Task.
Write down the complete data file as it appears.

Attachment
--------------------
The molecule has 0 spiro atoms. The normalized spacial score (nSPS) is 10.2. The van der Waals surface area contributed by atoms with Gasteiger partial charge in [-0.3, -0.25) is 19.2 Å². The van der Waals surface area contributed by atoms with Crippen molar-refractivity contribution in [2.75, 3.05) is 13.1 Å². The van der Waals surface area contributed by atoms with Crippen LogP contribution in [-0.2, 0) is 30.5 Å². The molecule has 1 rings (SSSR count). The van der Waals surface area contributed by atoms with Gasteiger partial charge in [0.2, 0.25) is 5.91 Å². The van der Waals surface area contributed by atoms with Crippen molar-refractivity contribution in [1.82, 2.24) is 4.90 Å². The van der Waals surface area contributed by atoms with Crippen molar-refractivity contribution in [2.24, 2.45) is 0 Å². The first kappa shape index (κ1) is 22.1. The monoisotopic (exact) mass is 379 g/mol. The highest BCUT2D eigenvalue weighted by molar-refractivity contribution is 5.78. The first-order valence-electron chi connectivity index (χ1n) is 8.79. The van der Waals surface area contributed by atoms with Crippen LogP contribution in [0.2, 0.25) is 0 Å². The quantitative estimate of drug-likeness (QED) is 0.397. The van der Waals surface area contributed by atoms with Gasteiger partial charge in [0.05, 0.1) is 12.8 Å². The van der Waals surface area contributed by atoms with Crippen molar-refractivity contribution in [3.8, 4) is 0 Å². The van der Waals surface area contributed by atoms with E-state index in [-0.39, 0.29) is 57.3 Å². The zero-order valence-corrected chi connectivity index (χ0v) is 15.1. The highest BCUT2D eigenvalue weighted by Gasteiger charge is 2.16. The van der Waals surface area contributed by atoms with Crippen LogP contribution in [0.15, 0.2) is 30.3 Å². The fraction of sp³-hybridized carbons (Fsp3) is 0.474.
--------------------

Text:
The molecule has 0 spiro atoms. The normalized spacial score (nSPS) is 10.2. The van der Waals surface area contributed by atoms with Gasteiger partial charge in [-0.3, -0.25) is 19.2 Å². The van der Waals surface area contributed by atoms with Crippen molar-refractivity contribution in [2.75, 3.05) is 13.1 Å². The van der Waals surface area contributed by atoms with Crippen LogP contribution in [-0.2, 0) is 30.5 Å². The molecule has 1 rings (SSSR count). The van der Waals surface area contributed by atoms with Gasteiger partial charge in [0.2, 0.25) is 5.91 Å². The van der Waals surface area contributed by atoms with Crippen molar-refractivity contribution in [1.82, 2.24) is 4.90 Å². The van der Waals surface area contributed by atoms with Crippen molar-refractivity contribution in [2.24, 2.45) is 0 Å². The first kappa shape index (κ1) is 22.1. The monoisotopic (exact) mass is 379 g/mol. The highest BCUT2D eigenvalue weighted by molar-refractivity contribution is 5.78. The first-order valence-electron chi connectivity index (χ1n) is 8.79. The van der Waals surface area contributed by atoms with Crippen LogP contribution in [0.2, 0.25) is 0 Å². The quantitative estimate of drug-likeness (QED) is 0.397. The van der Waals surface area contributed by atoms with Gasteiger partial charge in [0.05, 0.1) is 12.8 Å². The van der Waals surface area contributed by atoms with Crippen molar-refractivity contribution in [3.8, 4) is 0 Å². The van der Waals surface area contributed by atoms with E-state index in [-0.39, 0.29) is 57.3 Å². The zero-order valence-corrected chi connectivity index (χ0v) is 15.1. The highest BCUT2D eigenvalue weighted by Gasteiger charge is 2.16. The van der Waals surface area contributed by atoms with Crippen LogP contribution in [0.15, 0.2) is 30.3 Å². The fraction of sp³-hybridized carbons (Fsp3) is 0.474.